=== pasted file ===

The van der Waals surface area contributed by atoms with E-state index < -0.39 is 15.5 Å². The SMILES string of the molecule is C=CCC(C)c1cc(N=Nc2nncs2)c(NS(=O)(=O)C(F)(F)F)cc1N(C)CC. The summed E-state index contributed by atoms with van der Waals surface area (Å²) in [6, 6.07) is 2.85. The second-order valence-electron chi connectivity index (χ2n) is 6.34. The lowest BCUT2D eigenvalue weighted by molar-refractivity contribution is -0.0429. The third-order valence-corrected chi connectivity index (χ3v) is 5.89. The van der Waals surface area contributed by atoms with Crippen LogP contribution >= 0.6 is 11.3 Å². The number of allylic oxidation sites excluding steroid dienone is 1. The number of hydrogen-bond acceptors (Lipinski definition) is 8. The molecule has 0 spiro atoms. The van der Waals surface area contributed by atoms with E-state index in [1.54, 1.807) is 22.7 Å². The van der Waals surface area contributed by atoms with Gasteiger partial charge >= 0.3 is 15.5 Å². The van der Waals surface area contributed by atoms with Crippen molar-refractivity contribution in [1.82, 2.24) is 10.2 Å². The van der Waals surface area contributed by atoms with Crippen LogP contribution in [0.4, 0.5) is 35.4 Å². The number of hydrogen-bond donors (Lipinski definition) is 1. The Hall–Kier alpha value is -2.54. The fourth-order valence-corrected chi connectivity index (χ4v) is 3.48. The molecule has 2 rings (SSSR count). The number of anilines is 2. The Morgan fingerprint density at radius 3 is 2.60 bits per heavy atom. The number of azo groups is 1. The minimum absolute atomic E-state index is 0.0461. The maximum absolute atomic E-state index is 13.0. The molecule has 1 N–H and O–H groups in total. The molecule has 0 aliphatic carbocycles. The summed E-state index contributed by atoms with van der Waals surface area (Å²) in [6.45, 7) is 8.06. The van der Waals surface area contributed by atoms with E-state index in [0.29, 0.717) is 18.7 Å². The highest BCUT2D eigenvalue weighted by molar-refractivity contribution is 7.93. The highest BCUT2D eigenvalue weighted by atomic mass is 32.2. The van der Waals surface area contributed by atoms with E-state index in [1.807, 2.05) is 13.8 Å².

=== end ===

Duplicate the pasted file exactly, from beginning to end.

The van der Waals surface area contributed by atoms with E-state index < -0.39 is 15.5 Å². The SMILES string of the molecule is C=CCC(C)c1cc(N=Nc2nncs2)c(NS(=O)(=O)C(F)(F)F)cc1N(C)CC. The summed E-state index contributed by atoms with van der Waals surface area (Å²) in [6, 6.07) is 2.85. The second-order valence-electron chi connectivity index (χ2n) is 6.34. The lowest BCUT2D eigenvalue weighted by molar-refractivity contribution is -0.0429. The third-order valence-corrected chi connectivity index (χ3v) is 5.89. The van der Waals surface area contributed by atoms with Crippen LogP contribution >= 0.6 is 11.3 Å². The number of allylic oxidation sites excluding steroid dienone is 1. The number of hydrogen-bond acceptors (Lipinski definition) is 8. The molecule has 0 spiro atoms. The van der Waals surface area contributed by atoms with E-state index in [1.54, 1.807) is 22.7 Å². The van der Waals surface area contributed by atoms with Gasteiger partial charge >= 0.3 is 15.5 Å². The van der Waals surface area contributed by atoms with Crippen molar-refractivity contribution in [1.82, 2.24) is 10.2 Å². The van der Waals surface area contributed by atoms with Crippen LogP contribution in [0.4, 0.5) is 35.4 Å². The number of hydrogen-bond donors (Lipinski definition) is 1. The Hall–Kier alpha value is -2.54. The fourth-order valence-corrected chi connectivity index (χ4v) is 3.48. The molecule has 2 rings (SSSR count). The number of anilines is 2. The Morgan fingerprint density at radius 3 is 2.60 bits per heavy atom. The number of azo groups is 1. The minimum absolute atomic E-state index is 0.0461. The maximum absolute atomic E-state index is 13.0. The molecule has 1 N–H and O–H groups in total. The molecule has 0 aliphatic carbocycles. The summed E-state index contributed by atoms with van der Waals surface area (Å²) in [6.45, 7) is 8.06. The van der Waals surface area contributed by atoms with E-state index in [0.29, 0.717) is 18.7 Å². The highest BCUT2D eigenvalue weighted by molar-refractivity contribution is 7.93. The highest BCUT2D eigenvalue weighted by atomic mass is 32.2. The van der Waals surface area contributed by atoms with E-state index in [1.807, 2.05) is 13.8 Å².